In 1912, Pathé brought out the Pathé Kok, its first home projector (the system was then known as Pathescope in the US). It used non-flammable celluloid but was relatively expensive and ddi not sell well in Europe. In 1922 it was replaced by the Pathé-Baby which used 9mm film and was considerably cheaper. It was known in the US both as Pathescope and Pathex.
The system was enormously successful (and both Kok and Baby could be accompanied by a home-video camera) but the 9mm format meant that films weer often abbreviated in order to fit onto one reel (or onto fewer reels in the case of feature films). So we end up with many bowdlerised versions of films.
There are many Pathé-Baby versions of films around and in many cases this is the only version we have but they are usually fairly easy to recognise, even if they are not identified as such, from the quality of the print and the rather abrupt cuts in the action caused by the abbreviation of the film. In the case of the Hal Roach films of this period which usually had title-cards charmingly illustrated by H. M. Walker, one obvious sign of a Pathex version is the absence of the Walker illustrations.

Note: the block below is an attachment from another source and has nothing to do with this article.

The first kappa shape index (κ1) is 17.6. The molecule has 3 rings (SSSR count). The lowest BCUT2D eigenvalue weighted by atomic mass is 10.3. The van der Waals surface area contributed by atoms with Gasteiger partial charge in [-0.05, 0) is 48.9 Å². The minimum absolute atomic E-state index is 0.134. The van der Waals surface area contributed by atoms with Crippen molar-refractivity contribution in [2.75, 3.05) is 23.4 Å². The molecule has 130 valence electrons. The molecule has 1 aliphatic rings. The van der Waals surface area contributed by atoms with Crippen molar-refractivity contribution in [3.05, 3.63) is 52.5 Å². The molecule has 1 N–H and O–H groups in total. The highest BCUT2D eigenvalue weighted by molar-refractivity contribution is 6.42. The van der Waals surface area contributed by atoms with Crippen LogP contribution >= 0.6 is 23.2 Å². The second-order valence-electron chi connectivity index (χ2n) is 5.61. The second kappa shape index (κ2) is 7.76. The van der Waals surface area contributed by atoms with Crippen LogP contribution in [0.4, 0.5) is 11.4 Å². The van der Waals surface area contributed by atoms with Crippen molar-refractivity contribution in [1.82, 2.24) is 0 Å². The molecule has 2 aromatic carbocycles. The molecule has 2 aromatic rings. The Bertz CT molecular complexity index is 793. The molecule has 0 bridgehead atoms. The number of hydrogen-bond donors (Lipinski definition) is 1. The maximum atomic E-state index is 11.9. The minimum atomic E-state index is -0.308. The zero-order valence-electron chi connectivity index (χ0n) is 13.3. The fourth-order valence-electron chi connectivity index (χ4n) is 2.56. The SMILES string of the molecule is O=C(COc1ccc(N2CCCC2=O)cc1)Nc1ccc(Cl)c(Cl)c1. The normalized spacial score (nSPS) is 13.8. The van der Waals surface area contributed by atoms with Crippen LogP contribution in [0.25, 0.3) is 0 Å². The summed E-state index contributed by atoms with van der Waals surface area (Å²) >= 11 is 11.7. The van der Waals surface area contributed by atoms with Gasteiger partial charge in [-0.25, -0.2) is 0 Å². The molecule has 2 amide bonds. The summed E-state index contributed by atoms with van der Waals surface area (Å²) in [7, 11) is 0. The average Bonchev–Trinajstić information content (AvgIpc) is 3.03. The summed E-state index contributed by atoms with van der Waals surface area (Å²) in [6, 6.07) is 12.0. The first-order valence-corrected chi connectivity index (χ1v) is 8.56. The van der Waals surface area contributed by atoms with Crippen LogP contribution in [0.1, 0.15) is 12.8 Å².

This particular film is readily available in both versions (the Pathex version on Youtube is quite clearly identified both in the description and in the film itself as such). The regular print runs for over twenty minutes and the Pathex version for just five minutes. It is in effect, in this case, just the first five minutes of the film although the company converting the 9mm film may not have used all the original).
Many Maz Linder films and some Harold Lloyd films for instance seem to survive only in abbreviated Pathex versions. As far as I am aware,Snub's well-known "It's a Gift" only exists in such an abbreviated Pathex version.
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